Imagine making payments on a fraudulent loan – and then trying to prove later that your payments should be recouped? I don’t actually blame the lawyer – because he was simply trying to stop the fraudster, and help the borrower get a mortgage by maintaining a decent credit score. What was missing, however, was that a new conventional or FHA mortgage lender will require evidence that an act of fraud had been committed – which will include the filing of a police report. The omission of or delay in filing this report gives the appearance of “hiding” the identity theft. It is very important to demonstrate to the lender that all the right steps have been taken to address the problem as quickly as possible.
My client made the right decision last week. He decided not to refinance his mortgage – even though:
(i) he qualified for a better interest rate (because his credit score had improved),
(ii) the value of his primary residence was way up, and
(iii) he could have used some of the equity in his home to consolidate debt.
His credit score was 650 – lower than what he had hoped for, mainly because of some unavoidable late payments a while back. Keeping his loan-to-value ratio at 80% (to avoid mortgage insurance premiums), he was surprised to discover that, with his credit score, he would still be assessed 3.0% of the loan amount at closing. In addition, because he was looking to pull out some equity (i.e., obtain a new loan greater than his existing loan amount), the “cash-out refinance adjustment” would have been another 2.625%. Along with a couple of other incidental adjustments for loan size and overall risk profile, the cumulative risk adjustments would have been 5.85% of his requested loan amount – or $5,850 on a $100,000 loan.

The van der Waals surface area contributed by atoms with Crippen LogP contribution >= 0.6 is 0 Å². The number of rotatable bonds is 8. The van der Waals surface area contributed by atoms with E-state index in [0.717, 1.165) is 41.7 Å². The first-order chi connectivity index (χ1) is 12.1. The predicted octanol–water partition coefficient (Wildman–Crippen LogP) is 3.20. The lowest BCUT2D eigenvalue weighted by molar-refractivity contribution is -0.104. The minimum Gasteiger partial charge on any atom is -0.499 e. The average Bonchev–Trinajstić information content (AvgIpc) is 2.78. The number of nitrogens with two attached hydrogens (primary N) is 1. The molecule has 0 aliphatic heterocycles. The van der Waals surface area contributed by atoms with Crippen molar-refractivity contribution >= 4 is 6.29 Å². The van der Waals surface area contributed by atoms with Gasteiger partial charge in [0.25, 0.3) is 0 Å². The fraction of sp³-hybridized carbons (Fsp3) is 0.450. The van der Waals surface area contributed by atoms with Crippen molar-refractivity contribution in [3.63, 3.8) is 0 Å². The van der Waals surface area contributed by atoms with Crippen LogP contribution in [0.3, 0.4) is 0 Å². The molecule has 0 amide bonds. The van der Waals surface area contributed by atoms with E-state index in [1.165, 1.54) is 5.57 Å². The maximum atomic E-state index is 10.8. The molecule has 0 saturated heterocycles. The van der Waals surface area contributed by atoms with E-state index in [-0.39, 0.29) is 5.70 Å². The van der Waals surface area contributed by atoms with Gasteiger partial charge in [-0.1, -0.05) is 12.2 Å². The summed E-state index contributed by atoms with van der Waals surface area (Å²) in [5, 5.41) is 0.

Sure – I found a lender who would offset all of these costs. The problem was his interest rate would be no different than the rate he already had on his existing loan. Also, his principal amortization schedule would reset upon the commencement of his new 30-year mortgage. Therefore, the portion of his new monthly mortgage payment attributed to principal reduction would be less than what his principal payment was under his existing loan.
My lender declined my client’s mortgage today, four days before Christmas. His existing loan expires on December 31, and this was his last chance to refinance before the lender could commence foreclosure proceedings.
This 70-year old gentleman has no late payments on his credit report. However, a credit card company entered a judgment against him six years ago, and conventional lenders require this to be removed before extending new credit. Unfortunately, he lacks the liquidity to eliminate the judgment, and his age has been an obstacle to finding a job to augment his social security income. Although the private lender liked his story, they would not accept a Debt-To-Income (DTI) ratio over 50%.
Many people rent the other side of their duplex – but the key issue is whether the lender will classify the rent as “boarder” income (100% of which may be used for qualification purposes) or “investment” income (only 75% of which is allowable – to factor in the potential loss of the tenant). The boarder income argument was valid because the building has only one tax parcel number and is still technically his primary residence. But the Underwriter disagreed, and the resulting lower income caused his DTI ratio to exceed the maximum threshold.